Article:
The History of PDSA, PDCA, and Dr. Deming
PDCA, or “Plan Do Check Act”, is perhaps one of the most well-known concepts in lean and continuous improvement. Not the most understood, but well known about. Anything this ubiquitous and broad is with understanding its historical use and origins. I love diving into histories like this; read economics and I want to go back and read Adam Smith’s Wealth of Nations, or exploring the history of math through Euclid. When it comes to PDCA, knowing the name Dr. Deming isn’t enough.
I was saddened to learn about the passing of Ron Moen last year, as we had lost far too many good people in the last year. I met Ron a very long time ago, although we had not kept in touch. He was a Deming Institute trustee and was Dr. Deming’s liaison to Pontiac in the 1980s. This connects to me as my former partner Denny Pawley was running the Pontiac Fiero plant during the time of Dr. Deming’s visits.
Few were in a better position to understand the history of Dr. Deming’s thinking, and of PDCA, than Ron was. In honor of his work, I went back and reread his article Foundation and History of the PDSA Cycle. You can read it for yourself, but here are a couple of takeaways.
1. Dr. Deming wasn’t about PDCA but PDSA
Ron points out that Dr. Deming told his audiences that PDCA wasn’t right…”he warned audiences that the plan, do, check, and act version is inaccurate because the English word “check” means “to hold back.” That’s obviously not the intent. PDCA came from Japanese executives recasting the Deming Wheel, as described by Imai and eventually refined by Dr. Ishikawa.
Deming eventually talked about PDSA, although it is unclear about when he started using it. I talked about the subtle difference years ago in this video.
Deming apparently hated PDCA. Never a man to pull punches, in letters he said “…be sure to call it PDSA, not the corruption PDCA.” He also said in response to PDCA “What you propose is not the Deming Cycle. I don’t know the source of the cycle that you propose. How the PDCA ever came into existence I know not.”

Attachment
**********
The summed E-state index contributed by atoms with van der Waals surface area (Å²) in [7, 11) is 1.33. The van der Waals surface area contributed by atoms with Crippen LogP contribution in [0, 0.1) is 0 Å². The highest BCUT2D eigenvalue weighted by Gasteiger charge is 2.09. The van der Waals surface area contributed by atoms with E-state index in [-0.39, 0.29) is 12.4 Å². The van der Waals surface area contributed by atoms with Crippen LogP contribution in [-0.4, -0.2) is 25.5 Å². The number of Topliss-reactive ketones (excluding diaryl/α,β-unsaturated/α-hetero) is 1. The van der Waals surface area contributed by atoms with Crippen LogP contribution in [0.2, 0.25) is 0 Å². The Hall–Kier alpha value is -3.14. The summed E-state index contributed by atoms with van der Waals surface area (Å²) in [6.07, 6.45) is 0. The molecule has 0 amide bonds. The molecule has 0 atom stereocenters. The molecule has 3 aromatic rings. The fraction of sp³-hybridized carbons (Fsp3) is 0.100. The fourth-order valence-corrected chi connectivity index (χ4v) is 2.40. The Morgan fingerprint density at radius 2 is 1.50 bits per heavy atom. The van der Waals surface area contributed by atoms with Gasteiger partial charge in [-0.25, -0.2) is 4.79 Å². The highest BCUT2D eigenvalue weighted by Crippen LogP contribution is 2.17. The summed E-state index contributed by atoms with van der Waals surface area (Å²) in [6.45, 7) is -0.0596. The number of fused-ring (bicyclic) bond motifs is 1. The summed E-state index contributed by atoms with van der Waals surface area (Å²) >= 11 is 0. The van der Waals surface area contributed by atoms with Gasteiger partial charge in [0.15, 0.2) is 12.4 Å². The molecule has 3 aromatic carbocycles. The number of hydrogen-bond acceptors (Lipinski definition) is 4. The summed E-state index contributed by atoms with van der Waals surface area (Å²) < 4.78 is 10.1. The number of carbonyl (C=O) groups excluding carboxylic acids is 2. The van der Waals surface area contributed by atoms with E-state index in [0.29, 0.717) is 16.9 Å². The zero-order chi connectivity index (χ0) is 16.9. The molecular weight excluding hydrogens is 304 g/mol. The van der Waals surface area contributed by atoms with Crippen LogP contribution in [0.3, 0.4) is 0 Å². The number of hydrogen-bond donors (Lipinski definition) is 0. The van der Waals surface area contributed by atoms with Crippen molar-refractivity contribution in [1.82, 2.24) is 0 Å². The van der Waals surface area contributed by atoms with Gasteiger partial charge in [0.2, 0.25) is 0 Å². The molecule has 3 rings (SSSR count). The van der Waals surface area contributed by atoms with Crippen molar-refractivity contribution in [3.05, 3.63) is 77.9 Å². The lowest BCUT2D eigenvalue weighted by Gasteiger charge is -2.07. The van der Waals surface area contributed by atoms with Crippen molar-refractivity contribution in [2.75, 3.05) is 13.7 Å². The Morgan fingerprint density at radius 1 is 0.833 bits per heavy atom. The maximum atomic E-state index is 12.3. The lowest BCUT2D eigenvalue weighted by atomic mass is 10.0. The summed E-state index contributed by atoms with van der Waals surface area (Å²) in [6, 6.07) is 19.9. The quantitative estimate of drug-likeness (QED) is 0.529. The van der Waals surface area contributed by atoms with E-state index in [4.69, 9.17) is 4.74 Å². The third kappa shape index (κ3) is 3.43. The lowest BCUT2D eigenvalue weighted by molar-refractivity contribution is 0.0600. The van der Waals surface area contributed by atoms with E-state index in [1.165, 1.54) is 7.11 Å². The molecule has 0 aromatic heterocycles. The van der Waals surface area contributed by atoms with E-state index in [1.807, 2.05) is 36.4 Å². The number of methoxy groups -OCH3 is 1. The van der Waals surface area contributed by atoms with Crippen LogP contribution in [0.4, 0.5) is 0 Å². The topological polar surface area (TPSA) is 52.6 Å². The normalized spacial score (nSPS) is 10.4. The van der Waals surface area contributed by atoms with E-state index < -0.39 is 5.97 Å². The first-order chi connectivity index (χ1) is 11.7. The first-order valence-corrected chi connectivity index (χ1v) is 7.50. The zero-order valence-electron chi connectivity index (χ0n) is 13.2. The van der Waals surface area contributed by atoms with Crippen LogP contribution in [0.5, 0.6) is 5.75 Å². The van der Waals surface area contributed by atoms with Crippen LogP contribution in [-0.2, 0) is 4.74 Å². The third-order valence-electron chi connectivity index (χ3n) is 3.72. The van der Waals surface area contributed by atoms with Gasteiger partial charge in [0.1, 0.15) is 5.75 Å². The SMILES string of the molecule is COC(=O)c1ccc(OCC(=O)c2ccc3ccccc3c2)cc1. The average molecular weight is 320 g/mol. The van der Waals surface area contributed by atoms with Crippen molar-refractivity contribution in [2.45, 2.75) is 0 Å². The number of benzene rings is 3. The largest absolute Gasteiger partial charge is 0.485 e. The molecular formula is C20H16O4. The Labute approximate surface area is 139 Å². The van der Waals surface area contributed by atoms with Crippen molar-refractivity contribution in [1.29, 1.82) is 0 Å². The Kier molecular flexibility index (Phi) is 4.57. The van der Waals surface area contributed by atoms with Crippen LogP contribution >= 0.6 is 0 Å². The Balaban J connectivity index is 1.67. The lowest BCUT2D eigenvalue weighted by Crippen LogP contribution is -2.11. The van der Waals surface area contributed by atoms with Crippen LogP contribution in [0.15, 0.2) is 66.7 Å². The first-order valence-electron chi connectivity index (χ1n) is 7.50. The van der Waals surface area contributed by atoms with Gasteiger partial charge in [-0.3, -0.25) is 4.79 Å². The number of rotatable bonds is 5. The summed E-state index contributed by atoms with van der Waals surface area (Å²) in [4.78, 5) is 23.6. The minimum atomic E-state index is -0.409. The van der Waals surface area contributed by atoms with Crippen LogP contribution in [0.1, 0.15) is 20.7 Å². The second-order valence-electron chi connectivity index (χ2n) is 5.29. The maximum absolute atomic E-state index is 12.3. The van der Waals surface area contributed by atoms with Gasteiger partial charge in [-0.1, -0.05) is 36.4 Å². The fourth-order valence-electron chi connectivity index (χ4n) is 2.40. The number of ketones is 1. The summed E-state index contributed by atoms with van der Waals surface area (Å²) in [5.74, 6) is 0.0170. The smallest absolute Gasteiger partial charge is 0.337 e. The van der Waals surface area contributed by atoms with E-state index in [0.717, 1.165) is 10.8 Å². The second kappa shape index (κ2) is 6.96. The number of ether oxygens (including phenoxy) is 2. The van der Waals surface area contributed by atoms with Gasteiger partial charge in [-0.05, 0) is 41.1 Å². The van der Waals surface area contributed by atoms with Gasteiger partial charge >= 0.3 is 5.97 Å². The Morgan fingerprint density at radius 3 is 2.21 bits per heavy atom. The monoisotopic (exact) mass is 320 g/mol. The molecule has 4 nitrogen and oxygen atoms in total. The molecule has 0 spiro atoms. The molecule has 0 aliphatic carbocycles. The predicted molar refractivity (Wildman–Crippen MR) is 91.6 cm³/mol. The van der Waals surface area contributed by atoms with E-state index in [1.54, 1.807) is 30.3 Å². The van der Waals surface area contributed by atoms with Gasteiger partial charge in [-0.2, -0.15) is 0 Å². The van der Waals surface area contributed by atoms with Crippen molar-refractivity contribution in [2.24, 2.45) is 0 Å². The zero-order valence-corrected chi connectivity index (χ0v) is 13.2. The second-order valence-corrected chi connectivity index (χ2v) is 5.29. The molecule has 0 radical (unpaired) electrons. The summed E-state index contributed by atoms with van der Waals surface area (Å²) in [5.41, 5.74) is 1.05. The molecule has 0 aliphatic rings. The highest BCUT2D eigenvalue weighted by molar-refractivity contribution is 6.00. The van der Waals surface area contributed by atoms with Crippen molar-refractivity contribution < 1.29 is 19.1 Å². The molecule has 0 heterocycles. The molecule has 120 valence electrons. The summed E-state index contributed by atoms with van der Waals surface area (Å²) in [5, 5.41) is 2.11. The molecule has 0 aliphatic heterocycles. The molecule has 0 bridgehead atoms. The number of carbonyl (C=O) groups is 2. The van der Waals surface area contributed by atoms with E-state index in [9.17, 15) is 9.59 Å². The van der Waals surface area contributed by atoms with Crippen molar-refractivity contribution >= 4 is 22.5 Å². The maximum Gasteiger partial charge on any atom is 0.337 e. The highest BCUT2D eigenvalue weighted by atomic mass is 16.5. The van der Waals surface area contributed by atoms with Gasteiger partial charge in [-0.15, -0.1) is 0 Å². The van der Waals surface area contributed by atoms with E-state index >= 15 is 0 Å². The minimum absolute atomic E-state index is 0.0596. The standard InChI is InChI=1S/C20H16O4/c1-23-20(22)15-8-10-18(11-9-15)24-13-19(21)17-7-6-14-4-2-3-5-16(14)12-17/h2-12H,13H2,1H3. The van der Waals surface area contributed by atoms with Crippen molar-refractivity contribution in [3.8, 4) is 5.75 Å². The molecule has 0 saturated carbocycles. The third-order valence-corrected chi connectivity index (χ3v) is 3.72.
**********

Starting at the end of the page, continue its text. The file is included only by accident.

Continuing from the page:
Is it time to toss out PDCA, and just use PDSA? “Study” is such a more learning-oriented word than “Check”.
2. Less about steps, more about integration
Perhaps the wheel wasn’t the best image to use for this learning and improvement philosophy. For anyone who has significant experiences in teaching and coaching PDSA, you start to realize that it is really a fractal, where you have multiple PDSAs embedded in a set of larger PDSAs embedded in a large PDSA. Then it starts to get confusing about which level of the PDSA chain you’re currently working on.
The inherent problem, in my opinion, is that we are overly treating PDSA as a set of 4 steps that follow a sequence. Actions do have completion, but when you truly internalize PDSA you don’t turn off the other perspectives when you are operating in one of the “steps.” You don’t stay in Plan until complete and then move on to Do. You are always on. You are always trying to understand cause and effect, always adjusting, always observing, always learning. Are they truly steps, or are they 4 interrelated perspectives that we integrate into all that we do?
I’m not going to propose a new image, but I do suggest a new view of PDSA as integration rather than steps can be quite useful. Maybe we should call PDSA a fractal.
3. Going back to Deming and Shewhart isn’t the “origin story”
In most management theories, there are always some of us that want to go back to the origin story. We don’t want to read about modern lean stuff, but instead Taiichi Ohno and Shingo’s original works, or Henry Ford and River Rouge before them. Dr. Deming is often considered one of the original management thinkers on which almost all continuous improvement is built.
Forget for a moment that Deming was building on Shewhart, yet we almost only talk about Deming. We can go much further. Deming and Shewhart were quite literally building on scientific thinking. Moen’s article outlines there were many thought leaders of scientific thinking, going back to John Dewey, Francis Bacon, and Galileo that they built on.
If we’re serious about this, shouldn’t we all read John Dewey and Francis Bacon? Or go back even further, as I did with The Map of Knowledge, and understand Euclid and Galen. Study the origins, and we’ll all get smarter about the path ahead.